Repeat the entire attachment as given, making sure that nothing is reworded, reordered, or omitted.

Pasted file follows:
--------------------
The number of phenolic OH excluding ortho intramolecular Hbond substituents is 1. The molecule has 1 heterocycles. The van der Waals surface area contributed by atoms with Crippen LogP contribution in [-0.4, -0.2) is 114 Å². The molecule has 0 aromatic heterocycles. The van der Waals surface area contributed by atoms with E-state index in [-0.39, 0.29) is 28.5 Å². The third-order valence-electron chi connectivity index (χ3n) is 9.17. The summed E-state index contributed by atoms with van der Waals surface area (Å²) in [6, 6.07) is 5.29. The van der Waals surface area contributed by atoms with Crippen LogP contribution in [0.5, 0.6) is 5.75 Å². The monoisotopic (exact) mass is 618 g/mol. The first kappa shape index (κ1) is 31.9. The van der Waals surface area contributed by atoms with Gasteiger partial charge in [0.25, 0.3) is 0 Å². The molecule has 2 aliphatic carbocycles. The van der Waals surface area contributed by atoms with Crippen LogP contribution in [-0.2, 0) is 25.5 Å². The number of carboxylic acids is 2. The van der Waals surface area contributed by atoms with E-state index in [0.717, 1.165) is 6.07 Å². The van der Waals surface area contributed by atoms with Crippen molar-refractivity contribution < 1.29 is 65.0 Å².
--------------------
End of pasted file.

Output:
The number of phenolic OH excluding ortho intramolecular Hbond substituents is 1. The molecule has 1 heterocycles. The van der Waals surface area contributed by atoms with Crippen LogP contribution in [-0.4, -0.2) is 114 Å². The molecule has 0 aromatic heterocycles. The van der Waals surface area contributed by atoms with E-state index in [-0.39, 0.29) is 28.5 Å². The third-order valence-electron chi connectivity index (χ3n) is 9.17. The summed E-state index contributed by atoms with van der Waals surface area (Å²) in [6, 6.07) is 5.29. The van der Waals surface area contributed by atoms with Crippen LogP contribution in [0.5, 0.6) is 5.75 Å². The monoisotopic (exact) mass is 618 g/mol. The first kappa shape index (κ1) is 31.9. The van der Waals surface area contributed by atoms with Gasteiger partial charge in [0.25, 0.3) is 0 Å². The molecule has 2 aliphatic carbocycles. The van der Waals surface area contributed by atoms with Crippen LogP contribution in [-0.2, 0) is 25.5 Å². The number of carboxylic acids is 2. The van der Waals surface area contributed by atoms with E-state index in [0.717, 1.165) is 6.07 Å². The van der Waals surface area contributed by atoms with Crippen molar-refractivity contribution < 1.29 is 65.0 Å².